An African business magazine has just revealed that there are 55 billionaires in Africa. Ventures magazine realised the findings with great acclamation, prompting incredulity from its title “Many more African billionaires than previously thought”.
While you might be surprised to hear that there are billionaires in a continent of famine and floods, coups and corruption, don’t be. Though the famine, floods, coups and corruption are all real, the over-reporting of them with respect to other African issues leaves us with the “African stereotype”. In actual fact, with exploits of Chinese investment, truckloads of aid and buckets of oil, diamonds and gold, the real question should be: Why are there not more billionaires in Africa?
To put this into perspective, Russia, a country of similar size to the continent, which also suffers corruption, though perhaps not coups, has 92 billionaires according to WealthInsight.
“The problem with Africa…” begins many a conversation of the continent, but in terms of wealth, the problem is exodus. Many of Africa’s wealthy, it seems, would rather live in Europe. Of the Ventures top 10 lists, at least two live in Europe, perhaps more. The real story, then, is not how many billionaires there are in Africa, but how many African billionaires there are out of Africa.
To answer this question, start looking in Paris, where French prosecutors are investigating assets held by rulers and their entourages of at least half a dozen tin-pot republics. 11 supercars (including a conspicuous white convertible Rolls Royce coupé) were seized from the son of President Teodoro Obiang of Equatorial Guinea, who faces corruption charges in the US. 39 properties in Paris and the south of France are now known to belong to family and associates of the late president Omar Bongo of Gabon. And finally, 112 French bank accounts have been traced back to President Denis Sassou Nguesso of Congo (Brazzaville).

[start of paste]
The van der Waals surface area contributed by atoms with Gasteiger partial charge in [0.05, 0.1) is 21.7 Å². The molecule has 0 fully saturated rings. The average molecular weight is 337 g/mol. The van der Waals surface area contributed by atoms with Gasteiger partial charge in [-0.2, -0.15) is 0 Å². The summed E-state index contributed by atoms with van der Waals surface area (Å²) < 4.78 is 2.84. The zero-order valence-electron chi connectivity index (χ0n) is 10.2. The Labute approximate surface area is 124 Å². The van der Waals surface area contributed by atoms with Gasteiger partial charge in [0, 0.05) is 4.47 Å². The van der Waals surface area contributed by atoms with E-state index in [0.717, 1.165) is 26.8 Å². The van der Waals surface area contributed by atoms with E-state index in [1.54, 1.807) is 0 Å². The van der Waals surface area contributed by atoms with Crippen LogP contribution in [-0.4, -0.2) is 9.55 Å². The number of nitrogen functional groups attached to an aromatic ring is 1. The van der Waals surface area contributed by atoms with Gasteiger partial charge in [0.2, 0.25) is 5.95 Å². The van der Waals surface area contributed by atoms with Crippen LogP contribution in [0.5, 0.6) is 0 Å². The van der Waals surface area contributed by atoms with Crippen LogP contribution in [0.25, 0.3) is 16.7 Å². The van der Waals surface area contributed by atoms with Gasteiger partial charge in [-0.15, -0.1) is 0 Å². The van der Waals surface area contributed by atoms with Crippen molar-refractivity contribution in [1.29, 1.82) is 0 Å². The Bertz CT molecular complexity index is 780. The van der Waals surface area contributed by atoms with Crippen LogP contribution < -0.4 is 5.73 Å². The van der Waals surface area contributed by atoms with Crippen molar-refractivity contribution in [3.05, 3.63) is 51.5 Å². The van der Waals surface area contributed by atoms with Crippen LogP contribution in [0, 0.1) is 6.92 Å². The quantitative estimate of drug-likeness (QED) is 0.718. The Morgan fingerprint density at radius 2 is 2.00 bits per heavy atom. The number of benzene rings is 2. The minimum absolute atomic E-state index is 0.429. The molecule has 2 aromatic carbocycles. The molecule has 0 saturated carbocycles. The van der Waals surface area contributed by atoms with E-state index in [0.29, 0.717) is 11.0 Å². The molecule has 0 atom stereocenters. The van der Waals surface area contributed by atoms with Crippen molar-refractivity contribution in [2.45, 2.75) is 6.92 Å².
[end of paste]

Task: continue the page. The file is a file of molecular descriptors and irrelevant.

While supercars and villas symbolise wealthy African’s penchant to show off, they are a minority. What is more worrying are the amount of transactions between African states and offshore centres. Africa is booming and investors know it – foreign direct investment (FDI) has more than doubled in the past 10 years – but with offshore centres negotiating investor protection the tax reward is minimised. Offshore financing may be fast becoming a taboo in Europe, but in Africa it’s by-the-by. Dubai, Singapore, The Seychelles and Mauritius are the offshore equivalents to Africa as Guernsey and Jersey are to us.
Any criticism of wealth not “trickling down” to the poor, as highlighted in a recent Afrobarometer survey, should therefore target those taking money out of the continent, rather than those within.
That there are 55 billionaires in Africa is no surprise, the quantity of billionaires is a good barometer of wider wealth. But if there are “Many more African billionaires than previously thought”, it’s not in Africa, it’s out of Africa.